1

Let's say Party A has many customers (one of them let's call it Customer X) with data in Party A.

Party A is allowing Customer X to get data from their API. In order to do that:

  • Customer X downloads a client_id and client_secret
  • Customer X uses client_id and client_secret to hit the /auth endpoint
  • /auth endpoint returns a token
  • Customer X now uses the token in an authorization header (Authorization: Bearer YOUR_TOKEN_HERE) to hit API endpoints

Until this point this makes sense to me.

Now, let's say that we include Party B, which wants to access data in Party A in behalf of Customer X. What Party A is suggesting to do is:

  • Customer X downloads a client_id and client_secret
  • Customer X goes to Party B and stores client_id and client_secret there
  • Party B uses client_id and client_secret from Customer X to hit the /auth endpoint
  • /auth endpoint returns a token.
  • Party B now uses the token in an authorization header (Authorization: Bearer YOUR_TOKEN_HERE) to hit API endpoints in behalf of Customer X

To me it seems a little bit not secure that Customer X will give their Party A's client_id and client_secret to Party B. Am I missing something here?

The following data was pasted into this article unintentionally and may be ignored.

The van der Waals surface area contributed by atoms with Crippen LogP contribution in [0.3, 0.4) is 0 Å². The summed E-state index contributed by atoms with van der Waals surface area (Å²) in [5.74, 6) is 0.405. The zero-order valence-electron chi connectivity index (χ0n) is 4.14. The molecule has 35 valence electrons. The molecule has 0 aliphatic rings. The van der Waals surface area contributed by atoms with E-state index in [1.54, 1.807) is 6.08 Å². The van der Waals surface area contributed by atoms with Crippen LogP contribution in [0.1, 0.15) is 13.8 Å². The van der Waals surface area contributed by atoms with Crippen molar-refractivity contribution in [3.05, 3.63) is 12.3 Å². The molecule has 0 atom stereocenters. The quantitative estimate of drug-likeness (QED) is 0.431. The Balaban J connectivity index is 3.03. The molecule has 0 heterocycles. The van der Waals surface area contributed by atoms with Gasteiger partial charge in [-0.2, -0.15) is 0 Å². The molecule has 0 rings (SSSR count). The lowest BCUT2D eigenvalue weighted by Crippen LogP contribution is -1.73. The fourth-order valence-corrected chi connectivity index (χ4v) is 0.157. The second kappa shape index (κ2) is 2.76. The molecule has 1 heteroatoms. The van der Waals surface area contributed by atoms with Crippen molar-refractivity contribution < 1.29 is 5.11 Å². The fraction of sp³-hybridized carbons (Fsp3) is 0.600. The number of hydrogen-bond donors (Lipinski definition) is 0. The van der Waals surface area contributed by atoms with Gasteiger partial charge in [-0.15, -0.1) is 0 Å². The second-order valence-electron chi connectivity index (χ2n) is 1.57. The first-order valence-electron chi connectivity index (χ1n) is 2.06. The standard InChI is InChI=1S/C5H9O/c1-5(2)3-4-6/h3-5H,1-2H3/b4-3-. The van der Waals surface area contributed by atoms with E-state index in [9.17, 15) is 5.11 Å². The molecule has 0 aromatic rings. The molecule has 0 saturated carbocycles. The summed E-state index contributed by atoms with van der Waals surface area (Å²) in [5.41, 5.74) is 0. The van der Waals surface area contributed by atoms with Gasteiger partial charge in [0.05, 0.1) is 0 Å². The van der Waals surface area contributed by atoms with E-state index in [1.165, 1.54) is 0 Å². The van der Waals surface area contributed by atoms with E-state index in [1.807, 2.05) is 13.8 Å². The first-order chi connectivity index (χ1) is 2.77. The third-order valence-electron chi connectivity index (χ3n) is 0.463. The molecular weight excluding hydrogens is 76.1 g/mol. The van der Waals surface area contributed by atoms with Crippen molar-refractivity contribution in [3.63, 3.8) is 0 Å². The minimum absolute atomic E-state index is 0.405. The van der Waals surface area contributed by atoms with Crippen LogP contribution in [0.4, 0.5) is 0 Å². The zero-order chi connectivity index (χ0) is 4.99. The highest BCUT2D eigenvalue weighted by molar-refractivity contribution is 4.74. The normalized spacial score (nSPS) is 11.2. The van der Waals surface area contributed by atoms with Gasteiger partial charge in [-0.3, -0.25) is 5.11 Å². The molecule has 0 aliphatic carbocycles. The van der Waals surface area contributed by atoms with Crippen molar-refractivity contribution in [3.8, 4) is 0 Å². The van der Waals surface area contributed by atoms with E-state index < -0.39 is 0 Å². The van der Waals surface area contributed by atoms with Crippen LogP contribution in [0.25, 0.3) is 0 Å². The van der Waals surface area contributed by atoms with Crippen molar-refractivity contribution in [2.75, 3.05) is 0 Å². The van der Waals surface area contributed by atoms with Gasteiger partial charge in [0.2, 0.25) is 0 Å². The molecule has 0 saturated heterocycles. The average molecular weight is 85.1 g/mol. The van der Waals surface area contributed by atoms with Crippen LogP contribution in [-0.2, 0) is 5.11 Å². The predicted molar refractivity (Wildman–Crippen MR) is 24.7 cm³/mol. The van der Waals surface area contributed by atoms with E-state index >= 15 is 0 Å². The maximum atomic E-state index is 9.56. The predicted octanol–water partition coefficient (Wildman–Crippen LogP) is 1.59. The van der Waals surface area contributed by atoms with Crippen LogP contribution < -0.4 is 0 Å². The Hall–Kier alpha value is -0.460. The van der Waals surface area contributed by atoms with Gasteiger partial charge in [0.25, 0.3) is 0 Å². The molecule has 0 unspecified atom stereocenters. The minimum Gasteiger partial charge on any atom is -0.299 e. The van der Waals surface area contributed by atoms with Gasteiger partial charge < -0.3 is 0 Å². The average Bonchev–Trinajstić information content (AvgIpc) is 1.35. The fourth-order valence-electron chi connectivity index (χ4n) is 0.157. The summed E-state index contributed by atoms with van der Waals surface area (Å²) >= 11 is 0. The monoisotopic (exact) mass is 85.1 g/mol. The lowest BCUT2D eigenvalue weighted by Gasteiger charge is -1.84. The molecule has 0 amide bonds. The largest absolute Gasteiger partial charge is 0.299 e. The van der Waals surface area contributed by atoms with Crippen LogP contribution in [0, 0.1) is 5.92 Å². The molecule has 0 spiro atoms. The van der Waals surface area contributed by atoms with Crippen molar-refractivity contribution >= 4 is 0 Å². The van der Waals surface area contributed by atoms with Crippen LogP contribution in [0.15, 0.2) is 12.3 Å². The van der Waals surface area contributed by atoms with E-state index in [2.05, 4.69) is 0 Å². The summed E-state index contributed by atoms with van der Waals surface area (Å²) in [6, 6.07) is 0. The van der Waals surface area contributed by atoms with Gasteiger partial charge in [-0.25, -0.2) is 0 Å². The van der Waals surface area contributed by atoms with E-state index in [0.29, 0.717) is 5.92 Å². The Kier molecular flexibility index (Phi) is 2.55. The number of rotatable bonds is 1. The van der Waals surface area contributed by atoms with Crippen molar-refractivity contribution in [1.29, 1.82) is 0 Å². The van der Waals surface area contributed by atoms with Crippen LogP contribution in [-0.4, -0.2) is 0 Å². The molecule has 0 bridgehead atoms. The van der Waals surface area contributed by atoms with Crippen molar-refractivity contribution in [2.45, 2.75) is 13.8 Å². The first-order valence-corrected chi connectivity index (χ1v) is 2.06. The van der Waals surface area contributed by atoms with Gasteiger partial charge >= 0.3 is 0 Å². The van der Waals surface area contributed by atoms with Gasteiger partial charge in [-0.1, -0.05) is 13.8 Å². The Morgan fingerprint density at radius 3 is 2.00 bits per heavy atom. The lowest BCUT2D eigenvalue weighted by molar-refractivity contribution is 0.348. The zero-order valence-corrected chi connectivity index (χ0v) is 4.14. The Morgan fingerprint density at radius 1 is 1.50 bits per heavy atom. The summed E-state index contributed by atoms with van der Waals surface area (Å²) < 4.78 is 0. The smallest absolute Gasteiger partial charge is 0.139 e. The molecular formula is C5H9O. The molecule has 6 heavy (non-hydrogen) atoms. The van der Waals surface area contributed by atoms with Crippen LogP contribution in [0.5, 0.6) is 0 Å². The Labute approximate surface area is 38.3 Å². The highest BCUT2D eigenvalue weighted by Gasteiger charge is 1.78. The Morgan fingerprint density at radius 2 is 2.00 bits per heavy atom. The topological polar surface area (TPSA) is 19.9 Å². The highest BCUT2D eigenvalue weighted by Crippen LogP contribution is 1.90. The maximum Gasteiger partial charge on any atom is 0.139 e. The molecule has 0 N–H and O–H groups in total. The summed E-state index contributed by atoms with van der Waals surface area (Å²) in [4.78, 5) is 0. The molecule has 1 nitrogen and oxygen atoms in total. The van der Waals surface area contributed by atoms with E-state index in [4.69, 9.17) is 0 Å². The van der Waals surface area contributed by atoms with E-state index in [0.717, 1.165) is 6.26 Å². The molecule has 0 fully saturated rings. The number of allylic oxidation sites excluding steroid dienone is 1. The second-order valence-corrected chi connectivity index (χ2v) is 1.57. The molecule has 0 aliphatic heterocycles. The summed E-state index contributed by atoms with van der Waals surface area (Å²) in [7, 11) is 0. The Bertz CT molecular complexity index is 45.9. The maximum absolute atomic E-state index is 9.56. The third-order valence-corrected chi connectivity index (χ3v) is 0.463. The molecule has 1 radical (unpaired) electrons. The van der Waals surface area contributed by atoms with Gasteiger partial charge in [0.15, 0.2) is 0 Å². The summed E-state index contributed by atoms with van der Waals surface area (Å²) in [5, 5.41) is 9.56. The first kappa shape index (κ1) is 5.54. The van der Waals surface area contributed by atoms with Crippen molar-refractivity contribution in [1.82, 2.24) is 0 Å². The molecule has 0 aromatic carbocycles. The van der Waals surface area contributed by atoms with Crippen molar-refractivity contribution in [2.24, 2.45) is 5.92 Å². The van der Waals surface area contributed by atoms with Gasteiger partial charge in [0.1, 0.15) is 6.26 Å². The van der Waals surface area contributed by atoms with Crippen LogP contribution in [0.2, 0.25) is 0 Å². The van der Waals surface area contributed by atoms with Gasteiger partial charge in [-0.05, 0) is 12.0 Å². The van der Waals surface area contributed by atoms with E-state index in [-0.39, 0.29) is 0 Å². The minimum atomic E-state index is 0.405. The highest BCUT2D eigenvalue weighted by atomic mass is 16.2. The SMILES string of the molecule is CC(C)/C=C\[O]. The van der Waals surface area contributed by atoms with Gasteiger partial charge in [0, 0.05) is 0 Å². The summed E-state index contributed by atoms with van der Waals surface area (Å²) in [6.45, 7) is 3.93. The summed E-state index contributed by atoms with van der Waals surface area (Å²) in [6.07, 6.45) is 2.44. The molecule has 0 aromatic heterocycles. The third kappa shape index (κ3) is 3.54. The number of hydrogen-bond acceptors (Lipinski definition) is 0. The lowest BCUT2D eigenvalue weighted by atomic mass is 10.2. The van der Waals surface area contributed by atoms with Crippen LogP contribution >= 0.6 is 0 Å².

1

To determine if a certain design is "secure", one must refer to the threat model of the application (which should explain the risk appetite of Party A and Customer X).

But yes, depending on the relationship between Customer X & Party B, one can see at least three potential security threats:

  • Spoofing: with the client_id/client_secret pair, Party B can identify as Customer X. This could be totally intended/accepted by Customer X.
  • Repudiation: If Party B makes changes on behalf of Customer X, Customer X can't claim it wasn't them (or at least, for Party A, in theory, there isn't a way to clearly know)
  • Information disclosure: Party B can garner whatever sensitive information Party A keeps on Customer X

Having said that, usually, Party A has no way to restrict who Customer X shares their token with. This would usually be done through the Terms and Conditions of the service. An example that comes to mind are online budgeting apps that require access to bank accounts to track expenses, and that used to require the user's banking credentials. This is obviously against most (all?) banks' T&C, yet many users of said budgeting apps would pass on their credentials anyway.


A bit related, but a common approach that Party A could use, when trying to mitigate the risks above, is to treat Customer X as untrustworthy. This would mean, for example:

  • Not use the client_id/client_secret as the only auth factor, and require an additional 2FA
  • Clear the token as soon as the behavior of Customer X seems to have changed (either because they are connecting with a different IP/user-agent/etc.)

Your Answer

By clicking “Post Your Answer”, you agree to our terms of service, privacy policy and cookie policy

Not the answer you're looking for? Browse other questions tagged or ask your own question.